Saturday, August 17, 2013

B4 3 Dog Nite: Play Something Sweet (Brickyard Blues)

Prolific New Orleans songwriter and performer Allen Toussaint wrote the song “Play Something Sweet (Brickyard Blues),” but did not formally release the tune until he recorded a live version in 1976. In 1973 the song was shopped to several artists, but the first to record it was Sylvester and the Hot Band for their second release on the Blue Thumb label. The album was named “Bazaar” after the magazine and Sylvester James is on the cover in all of his, eh, flamboyant androgyny.

It may be theorized that had not Aretha Franklin been given the title of “Queen of Soul” Sylvester might have been a good candidate. But that was Sylvester – an excellent interpreter of soul, funk, and blues numbers; however, he was unable to sustain his short run of three singles on the Hot 100. His performance on the Dance charts, however, netted him 21 popular dance numbers that included three number one songs.

Sylvester’s dance hits came over four years after he formed and released two albums fronting the Hot Band in 1973. The Hot Band consisted of James Q. Smith on guitar, Kerry Hatch on bass, Travis Fullerton on drums, and Bobby Blood and Chris Mostert on horns. Smith played the slide guitar on the cut which no doubt influenced Mike Allsup’s use of the slide guitar on Three Dog Night’s version – which was a little more imaginative than Smith’s simple slides on the Sylvester’s release.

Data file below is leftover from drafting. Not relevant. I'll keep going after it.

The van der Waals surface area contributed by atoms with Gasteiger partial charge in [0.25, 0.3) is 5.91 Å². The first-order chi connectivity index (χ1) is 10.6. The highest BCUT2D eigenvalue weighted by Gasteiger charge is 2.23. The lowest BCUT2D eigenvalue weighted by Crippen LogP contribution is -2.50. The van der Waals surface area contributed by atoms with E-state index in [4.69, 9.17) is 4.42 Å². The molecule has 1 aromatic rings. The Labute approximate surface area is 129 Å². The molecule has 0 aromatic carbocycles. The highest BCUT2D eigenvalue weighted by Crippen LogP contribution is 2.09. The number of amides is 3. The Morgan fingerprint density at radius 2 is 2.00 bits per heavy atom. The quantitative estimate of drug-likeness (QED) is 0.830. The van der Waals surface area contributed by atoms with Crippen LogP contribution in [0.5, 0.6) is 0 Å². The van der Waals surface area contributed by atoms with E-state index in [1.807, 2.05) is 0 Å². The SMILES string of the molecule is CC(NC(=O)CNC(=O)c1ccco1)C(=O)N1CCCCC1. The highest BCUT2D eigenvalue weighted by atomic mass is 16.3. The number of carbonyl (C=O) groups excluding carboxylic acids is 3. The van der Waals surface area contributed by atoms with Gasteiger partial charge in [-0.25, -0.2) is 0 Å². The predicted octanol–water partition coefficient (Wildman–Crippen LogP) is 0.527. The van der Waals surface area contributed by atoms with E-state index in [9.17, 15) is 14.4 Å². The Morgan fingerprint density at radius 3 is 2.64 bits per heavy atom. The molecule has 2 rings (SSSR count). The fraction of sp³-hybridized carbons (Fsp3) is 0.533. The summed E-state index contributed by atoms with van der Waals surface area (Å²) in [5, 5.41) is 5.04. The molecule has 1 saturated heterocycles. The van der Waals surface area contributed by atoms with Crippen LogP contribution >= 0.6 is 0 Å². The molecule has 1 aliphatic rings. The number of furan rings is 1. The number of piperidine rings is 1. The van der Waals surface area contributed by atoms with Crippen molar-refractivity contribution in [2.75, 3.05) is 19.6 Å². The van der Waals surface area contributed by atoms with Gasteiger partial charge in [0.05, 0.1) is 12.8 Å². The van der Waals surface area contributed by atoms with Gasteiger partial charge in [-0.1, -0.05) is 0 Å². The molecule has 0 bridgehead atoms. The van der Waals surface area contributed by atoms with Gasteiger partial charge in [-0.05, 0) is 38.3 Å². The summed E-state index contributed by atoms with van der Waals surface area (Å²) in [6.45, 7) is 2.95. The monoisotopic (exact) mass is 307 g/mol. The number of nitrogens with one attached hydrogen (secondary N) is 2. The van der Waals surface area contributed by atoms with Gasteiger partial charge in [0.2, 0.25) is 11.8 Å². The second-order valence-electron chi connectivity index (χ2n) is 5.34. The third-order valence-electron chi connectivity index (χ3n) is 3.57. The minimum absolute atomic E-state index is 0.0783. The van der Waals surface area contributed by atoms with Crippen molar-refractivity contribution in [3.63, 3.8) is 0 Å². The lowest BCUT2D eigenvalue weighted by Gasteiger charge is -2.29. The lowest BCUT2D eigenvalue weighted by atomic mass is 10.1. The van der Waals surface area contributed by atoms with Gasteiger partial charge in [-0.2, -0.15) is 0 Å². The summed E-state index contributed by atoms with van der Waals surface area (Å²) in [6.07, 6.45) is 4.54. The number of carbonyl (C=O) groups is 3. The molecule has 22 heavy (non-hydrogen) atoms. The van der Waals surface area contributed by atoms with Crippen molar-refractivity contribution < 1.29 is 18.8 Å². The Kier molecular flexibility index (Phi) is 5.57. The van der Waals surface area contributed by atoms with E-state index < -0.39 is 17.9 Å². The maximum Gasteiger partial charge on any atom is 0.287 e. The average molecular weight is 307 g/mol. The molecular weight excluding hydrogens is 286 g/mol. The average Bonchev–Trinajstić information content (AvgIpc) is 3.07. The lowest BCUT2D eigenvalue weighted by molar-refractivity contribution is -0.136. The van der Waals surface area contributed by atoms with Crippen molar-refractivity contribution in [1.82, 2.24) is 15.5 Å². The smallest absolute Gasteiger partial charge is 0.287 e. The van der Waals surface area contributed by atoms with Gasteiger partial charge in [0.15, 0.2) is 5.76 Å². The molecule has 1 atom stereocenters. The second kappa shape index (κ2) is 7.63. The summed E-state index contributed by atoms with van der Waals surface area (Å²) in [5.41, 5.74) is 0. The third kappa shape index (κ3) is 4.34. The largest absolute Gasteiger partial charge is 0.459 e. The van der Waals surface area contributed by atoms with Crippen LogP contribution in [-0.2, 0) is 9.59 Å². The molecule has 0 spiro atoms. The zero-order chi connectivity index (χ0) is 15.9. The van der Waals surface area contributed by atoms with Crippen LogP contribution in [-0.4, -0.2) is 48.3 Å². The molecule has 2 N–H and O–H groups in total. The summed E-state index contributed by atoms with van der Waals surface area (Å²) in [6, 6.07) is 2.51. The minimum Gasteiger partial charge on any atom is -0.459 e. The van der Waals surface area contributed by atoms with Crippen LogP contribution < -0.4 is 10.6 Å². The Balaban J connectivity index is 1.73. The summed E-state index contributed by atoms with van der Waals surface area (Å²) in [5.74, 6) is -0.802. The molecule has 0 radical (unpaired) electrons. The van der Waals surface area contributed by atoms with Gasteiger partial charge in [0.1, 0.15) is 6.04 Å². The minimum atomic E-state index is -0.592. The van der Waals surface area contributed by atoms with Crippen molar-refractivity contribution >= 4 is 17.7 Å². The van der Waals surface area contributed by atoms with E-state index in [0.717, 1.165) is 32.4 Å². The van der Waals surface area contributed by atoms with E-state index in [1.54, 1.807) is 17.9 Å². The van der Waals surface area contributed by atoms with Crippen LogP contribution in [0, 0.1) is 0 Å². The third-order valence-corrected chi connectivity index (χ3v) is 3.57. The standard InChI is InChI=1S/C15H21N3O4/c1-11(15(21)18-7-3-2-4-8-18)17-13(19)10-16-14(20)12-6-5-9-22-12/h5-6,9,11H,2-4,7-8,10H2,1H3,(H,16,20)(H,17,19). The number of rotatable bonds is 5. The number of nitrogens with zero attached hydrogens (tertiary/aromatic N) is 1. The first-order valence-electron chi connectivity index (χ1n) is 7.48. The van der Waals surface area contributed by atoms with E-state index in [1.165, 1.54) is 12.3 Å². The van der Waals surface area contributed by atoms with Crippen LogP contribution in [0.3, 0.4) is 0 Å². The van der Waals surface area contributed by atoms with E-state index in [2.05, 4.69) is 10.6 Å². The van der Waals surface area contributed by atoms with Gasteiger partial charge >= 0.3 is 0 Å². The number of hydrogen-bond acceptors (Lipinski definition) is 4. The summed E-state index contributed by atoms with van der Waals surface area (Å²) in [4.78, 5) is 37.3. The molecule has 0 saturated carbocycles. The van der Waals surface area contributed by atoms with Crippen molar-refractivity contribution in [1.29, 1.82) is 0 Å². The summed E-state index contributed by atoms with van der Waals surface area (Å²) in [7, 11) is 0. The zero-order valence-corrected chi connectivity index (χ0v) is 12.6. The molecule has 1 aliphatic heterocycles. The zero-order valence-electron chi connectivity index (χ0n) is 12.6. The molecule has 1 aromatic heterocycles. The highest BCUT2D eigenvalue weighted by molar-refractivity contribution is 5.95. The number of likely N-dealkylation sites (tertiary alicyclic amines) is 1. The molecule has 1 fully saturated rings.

Following Sylvester’s 1973 recording, other artists clamored to perform the song, and in 1974 – not one, not two, but five versions of the song were issued. Besides Three Dog Night, the tune was recorded by Maria Muldair, B.J. Thomas, James Montgomery, and Frankie Miller. Miller’s version was the only one besides Three Dog Night’s rendition to be issued as a single in ‘74.

Cory Wells sang the lead on Three Dog Night’s interpretation. It was the third single from their “Hard Labor” LP, but it only made it to the #33 slot on the Hot 100. It was the band’s next to the last single to chart and signified their drop in popularity, as musical tastes in the mid 1970s were beginning to change. Here’s the first commercial release of “Play Something Sweet” by Sylvester and the Hot Band from 1973.

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